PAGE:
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Heartburn (GERD), Hiatal and Paraesophageal Hernias

What is GERD?

Gastro-Esophageal Reflux Disease is the result of acid from the stomach backing up into the esophagus.  The esophagus is the long tube that connects the mouth to the stomach.  The tissues of the esophagus are not designed to handle the harsh acid of the stomach.  A muscular valve called the Lower Esophageal Sphincter (LES) is designed to  keep acid from backing into the esophagus.  This valve is located in the gastro-esophageal junction or entry of the stomach.  When the LES valve fails, patients develop symptoms of heartburn, pain, indigestion, and an occasional acid or metallic taste in the mouth.  Patients may wake up with a severe cough or even suffer from aspiration of stomach contents into the lungs.  Patients can develop symptoms of asthma, and may even suffer from acid related dental problems.

 



Over time, significant injury to the esophagus can occur from GERD.  This includes inflammation, ulceration, stricture, premalignant changes known as Barrett's Esophagus, and even cancer.

The initial treatment for GERD includes medications that decrease the stomach’s production of acid, elevating the head of the patient’s bed, eliminating meals close to bedtime, avoiding foods like chocolate, caffeine, and alcohol, and stopping smoking.  When these measures fail or become unacceptable, surgery becomes the best answer.

What is a Hiatal Hernia?

A Hiatal Hernia is often present in patients with GERD.  A Hiatal Hernia occurs when the upper part of the stomach slides through an opening in the diaphragm, and up into the chest. This opening is called the “hiatus”.   This commonly allows the lower esophageal sphincter muscle (LES) to fail in the low pressure environment of the chest, which then results in GERD or reflux.

 

What is a Paraesophageal Hernia?

In Paraesophageal Hernias, the gastro-esophageal junction (entry to the stomach) remains where it belongs in the abdomen.  Other parts of the stomach are twisted and squeezed up into the chest beside the esophagus where they do not belong.   Patients with this problem usually do not have symptoms of reflux  or GERD.  With this type of hernia, complications can occur such as incarceration or even strangulation.  Incarceration is common, and occurs when the stomach is stuck and is being squeezed by its tight position.  This results in severe chest pain, difficulty swallowing, indigestion, nausea and vomiting.  Strangulation is a surgical emergency, and occurs when the blood supply to the stomach is so twisted that it is cut off.  This can lead to death of the stomach, and can be life threatening.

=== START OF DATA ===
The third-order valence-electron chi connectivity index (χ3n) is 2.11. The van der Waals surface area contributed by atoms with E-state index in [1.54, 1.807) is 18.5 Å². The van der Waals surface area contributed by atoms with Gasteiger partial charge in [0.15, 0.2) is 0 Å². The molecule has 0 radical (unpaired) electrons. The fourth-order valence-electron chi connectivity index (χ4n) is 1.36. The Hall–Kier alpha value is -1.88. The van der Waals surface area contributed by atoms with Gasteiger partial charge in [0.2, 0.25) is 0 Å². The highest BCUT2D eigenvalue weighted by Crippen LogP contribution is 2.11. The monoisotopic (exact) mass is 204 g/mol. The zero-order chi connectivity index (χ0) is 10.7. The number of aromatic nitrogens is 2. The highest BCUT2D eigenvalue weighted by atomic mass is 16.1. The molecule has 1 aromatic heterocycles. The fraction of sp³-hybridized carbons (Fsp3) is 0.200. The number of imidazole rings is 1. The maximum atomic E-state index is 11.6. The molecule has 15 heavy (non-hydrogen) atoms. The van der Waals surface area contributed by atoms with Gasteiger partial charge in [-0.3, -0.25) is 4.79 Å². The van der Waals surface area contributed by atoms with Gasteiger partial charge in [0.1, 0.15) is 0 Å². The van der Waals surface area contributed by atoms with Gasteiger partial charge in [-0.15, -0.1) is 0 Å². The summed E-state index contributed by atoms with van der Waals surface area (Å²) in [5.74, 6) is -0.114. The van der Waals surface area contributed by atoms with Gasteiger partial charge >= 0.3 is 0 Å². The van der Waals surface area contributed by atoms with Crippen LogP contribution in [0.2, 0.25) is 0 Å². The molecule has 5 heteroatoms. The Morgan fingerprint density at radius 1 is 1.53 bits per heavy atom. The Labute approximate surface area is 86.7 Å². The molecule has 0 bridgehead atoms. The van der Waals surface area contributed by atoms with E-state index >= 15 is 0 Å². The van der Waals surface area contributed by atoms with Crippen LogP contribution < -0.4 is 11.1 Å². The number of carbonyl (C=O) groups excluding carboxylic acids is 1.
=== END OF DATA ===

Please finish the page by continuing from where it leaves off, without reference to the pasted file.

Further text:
The Surgical Treatment of GERD, Hiatal Hernias, and Paraesophageal Hernias

The surgery for these problems is largely the same.  The surgery is aimed at both creating a functional valve between the esophagus and stomach, and repairing the Hiatal hernia or Paraesophageal hernia with a biologic mesh.  Endoscopy and motility testing done prior to surgery will help determine the type of surgery that will work best.  The most common procedure is called a Nissen Fundoplication.  This surgery involves wrapping a portion of the stomach around the esophagus to create a new valve.  These procedures are now performed through the laparoscope, although occasionally an open surgery is required.

 

                                    A Nissen Fundoplication showing the sutures that create the wrap.